If Jerome Powell intends to roll back the “mid-cycle adjustment” characterization of the July rate cut and its likely September sequel, his colleagues didn’t do him any favors ahead of his hotly-anticipated remarks from Jackson Hole on Friday.
Eric Rosengren on Monday said he wants to see concrete evidence that something’s gone awry before he supports any rate cut, Esther George on Thursday reiterated that the July cut “wasn’t required”, Patrick Harker said he only “reluctantly” backed last month’s decision and then, to top it off, Robert Kaplan told CNBC on Thursday afternoon that the Fed should be cautious about cutting rates again “unless we have to”.
Throw in the July FOMC minutes which suggested a somewhat broad consensus around the idea that a full-on easing cycle isn’t necessary (the account of the meeting showed most officials concurred with the characterization of the cut as a “mid-cycle adjustment”), and you’re left to ponder the distinct possibility that Powell may deliver a similarly “hawkish” message, despite (or perhaps because of) a month’s worth of market tumult and Trump tweets.
Note we said “because of”. It seems at least possible that the Fed has now reached the limit when it comes to allowing the tail to wag the dog, whether that means letting the bond market pigeonhole the committee into dovishness or permitting the White House to bulldog them into preemptive rate cuts.
And really, that’s all part and parcel of the same dynamic. Larry Kudlow and Peter Navarro have repeatedly said “the market” agrees with the administration on the need for rate cuts, which suggests Trump is aware that by creating uncertainty around trade, he can force the type of market positioning that makes it difficult for the Fed to disappoint expectations without tightening financial conditions, something they are reluctant to do.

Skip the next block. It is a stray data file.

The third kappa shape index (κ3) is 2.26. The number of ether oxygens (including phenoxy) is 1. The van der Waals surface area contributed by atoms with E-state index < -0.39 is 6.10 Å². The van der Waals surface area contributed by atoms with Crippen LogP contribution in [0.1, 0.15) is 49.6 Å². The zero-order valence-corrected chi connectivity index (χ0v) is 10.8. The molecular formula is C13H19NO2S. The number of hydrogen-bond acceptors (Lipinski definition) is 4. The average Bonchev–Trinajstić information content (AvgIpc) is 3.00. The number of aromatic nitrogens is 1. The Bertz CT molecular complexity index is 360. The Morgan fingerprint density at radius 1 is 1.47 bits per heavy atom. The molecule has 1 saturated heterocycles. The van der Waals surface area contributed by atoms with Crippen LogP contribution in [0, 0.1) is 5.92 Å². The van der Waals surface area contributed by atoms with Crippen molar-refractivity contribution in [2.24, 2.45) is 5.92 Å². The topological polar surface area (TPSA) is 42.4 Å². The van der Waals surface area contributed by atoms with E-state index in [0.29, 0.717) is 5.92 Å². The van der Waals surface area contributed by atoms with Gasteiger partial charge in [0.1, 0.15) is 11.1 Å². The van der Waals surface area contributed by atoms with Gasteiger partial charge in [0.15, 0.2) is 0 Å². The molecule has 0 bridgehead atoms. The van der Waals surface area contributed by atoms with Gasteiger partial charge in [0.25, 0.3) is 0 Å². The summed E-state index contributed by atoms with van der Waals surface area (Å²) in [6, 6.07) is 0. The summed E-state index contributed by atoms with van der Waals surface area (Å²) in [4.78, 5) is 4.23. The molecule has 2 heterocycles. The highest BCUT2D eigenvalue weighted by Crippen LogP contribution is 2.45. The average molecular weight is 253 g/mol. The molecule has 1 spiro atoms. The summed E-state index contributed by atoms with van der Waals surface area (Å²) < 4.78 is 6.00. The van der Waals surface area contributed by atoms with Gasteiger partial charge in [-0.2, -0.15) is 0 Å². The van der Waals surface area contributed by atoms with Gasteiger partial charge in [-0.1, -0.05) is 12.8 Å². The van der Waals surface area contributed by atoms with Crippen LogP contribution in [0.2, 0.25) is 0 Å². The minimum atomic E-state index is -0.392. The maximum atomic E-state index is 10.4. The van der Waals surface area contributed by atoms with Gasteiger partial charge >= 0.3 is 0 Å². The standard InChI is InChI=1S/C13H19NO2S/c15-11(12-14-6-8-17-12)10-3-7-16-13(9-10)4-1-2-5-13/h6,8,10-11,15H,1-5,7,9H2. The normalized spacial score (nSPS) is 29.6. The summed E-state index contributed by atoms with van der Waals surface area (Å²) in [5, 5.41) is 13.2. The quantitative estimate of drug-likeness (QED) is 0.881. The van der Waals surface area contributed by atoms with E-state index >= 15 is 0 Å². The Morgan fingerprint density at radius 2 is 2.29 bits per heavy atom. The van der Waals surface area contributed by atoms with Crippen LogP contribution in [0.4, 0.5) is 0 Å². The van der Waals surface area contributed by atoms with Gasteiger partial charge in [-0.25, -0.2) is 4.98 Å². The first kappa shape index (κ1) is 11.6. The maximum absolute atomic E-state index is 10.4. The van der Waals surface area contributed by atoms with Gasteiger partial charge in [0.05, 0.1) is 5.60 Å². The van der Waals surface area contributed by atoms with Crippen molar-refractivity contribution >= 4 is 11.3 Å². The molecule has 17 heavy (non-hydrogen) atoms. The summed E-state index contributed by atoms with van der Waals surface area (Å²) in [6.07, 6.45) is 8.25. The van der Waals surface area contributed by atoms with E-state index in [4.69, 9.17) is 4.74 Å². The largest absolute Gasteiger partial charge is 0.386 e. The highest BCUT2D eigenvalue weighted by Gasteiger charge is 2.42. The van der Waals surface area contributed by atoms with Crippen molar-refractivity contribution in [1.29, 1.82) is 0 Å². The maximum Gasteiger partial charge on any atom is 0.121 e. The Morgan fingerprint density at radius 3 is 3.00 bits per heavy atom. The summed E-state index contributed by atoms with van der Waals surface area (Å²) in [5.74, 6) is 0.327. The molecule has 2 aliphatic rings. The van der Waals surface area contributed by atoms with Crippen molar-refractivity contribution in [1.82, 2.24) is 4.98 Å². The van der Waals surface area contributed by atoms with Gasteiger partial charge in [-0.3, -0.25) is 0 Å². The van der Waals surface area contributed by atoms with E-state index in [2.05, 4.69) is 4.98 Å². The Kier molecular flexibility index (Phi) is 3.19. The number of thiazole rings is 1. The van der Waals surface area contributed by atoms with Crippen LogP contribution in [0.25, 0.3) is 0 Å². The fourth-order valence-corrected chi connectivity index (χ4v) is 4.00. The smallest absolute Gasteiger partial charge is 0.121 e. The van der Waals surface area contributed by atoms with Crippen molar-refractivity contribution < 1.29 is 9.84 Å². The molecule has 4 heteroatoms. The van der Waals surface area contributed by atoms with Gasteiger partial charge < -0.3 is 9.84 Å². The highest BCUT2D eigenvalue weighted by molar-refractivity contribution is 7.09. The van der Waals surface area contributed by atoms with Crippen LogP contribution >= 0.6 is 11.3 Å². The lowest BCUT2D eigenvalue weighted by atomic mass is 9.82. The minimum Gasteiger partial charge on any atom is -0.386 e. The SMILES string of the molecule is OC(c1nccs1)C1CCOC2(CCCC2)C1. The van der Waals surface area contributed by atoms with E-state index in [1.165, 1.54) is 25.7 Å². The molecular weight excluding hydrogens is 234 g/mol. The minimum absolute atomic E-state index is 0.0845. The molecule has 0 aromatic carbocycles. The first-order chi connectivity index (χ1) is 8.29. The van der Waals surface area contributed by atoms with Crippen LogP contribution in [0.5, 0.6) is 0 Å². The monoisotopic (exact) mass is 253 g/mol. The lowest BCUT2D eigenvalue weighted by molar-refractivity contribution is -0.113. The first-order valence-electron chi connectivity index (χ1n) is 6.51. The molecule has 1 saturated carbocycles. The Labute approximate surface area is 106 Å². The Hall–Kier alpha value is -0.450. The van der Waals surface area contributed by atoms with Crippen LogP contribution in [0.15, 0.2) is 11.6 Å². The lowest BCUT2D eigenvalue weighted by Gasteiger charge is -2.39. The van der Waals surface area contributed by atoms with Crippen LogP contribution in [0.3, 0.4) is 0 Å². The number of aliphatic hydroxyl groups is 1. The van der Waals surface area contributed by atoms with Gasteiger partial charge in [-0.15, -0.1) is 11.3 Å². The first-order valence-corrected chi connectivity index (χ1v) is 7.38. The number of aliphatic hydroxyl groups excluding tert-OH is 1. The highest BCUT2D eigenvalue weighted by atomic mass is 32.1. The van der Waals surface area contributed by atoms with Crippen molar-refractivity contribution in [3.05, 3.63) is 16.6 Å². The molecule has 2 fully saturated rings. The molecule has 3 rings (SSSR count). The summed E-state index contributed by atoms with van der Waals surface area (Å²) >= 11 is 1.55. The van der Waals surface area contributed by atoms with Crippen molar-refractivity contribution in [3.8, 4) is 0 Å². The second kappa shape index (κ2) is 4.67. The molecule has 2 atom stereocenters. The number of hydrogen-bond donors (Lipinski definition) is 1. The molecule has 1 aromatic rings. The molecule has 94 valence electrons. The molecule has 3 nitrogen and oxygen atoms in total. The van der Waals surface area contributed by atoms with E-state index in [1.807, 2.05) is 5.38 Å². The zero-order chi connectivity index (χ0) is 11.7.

It may be the Fed has decided that with a September cut already baked in, there is no utility in relenting to demands (implicit or explicit) for the telegraphing of a full-on easing cycle.
If Powell does intend to send a message to the bond market and to Trump on Friday, he’s probably aware that there will be consequences. In addition to any tweets that would accompany an adverse equity market reaction, the bond market will need to adjust. That could entail significant flattening pressure as the short-end prices in fewer cuts and the long-end rallies (or stands still) on the assumption that the Fed is further behind the curve when it comes to doing what’s necessary to protect growth and resurrect inflation.
Breakevens have plummeted ~20bps from the July meeting, conveying “substantial skepticism” about the prospects of the Fed achieving its mandate, BMO noted on Thursday.
Meanwhile, the dollar continues to be resilient, and 2-year yields rose on Thursday to the highest in more than a week.
With inflation expectations in a dive, term premia spillovers in full effect and investors more inclined to turn to Treasurys as a hedge than ever before, this is a perilous time for Powell to risk pushing back against the market, which is convinced it’s made its point when it comes to compelling an abandonment of the “mid-cycle adjustment” story.
Against that backdrop, a hawkish message from Powell runs the risk of amplifying Rosengren, George and Harker, on the way to creating more flattening pressure, unwanted dollar strength and, likely, significant equity market volatility.
Surely he wouldn’t risk it – or would he?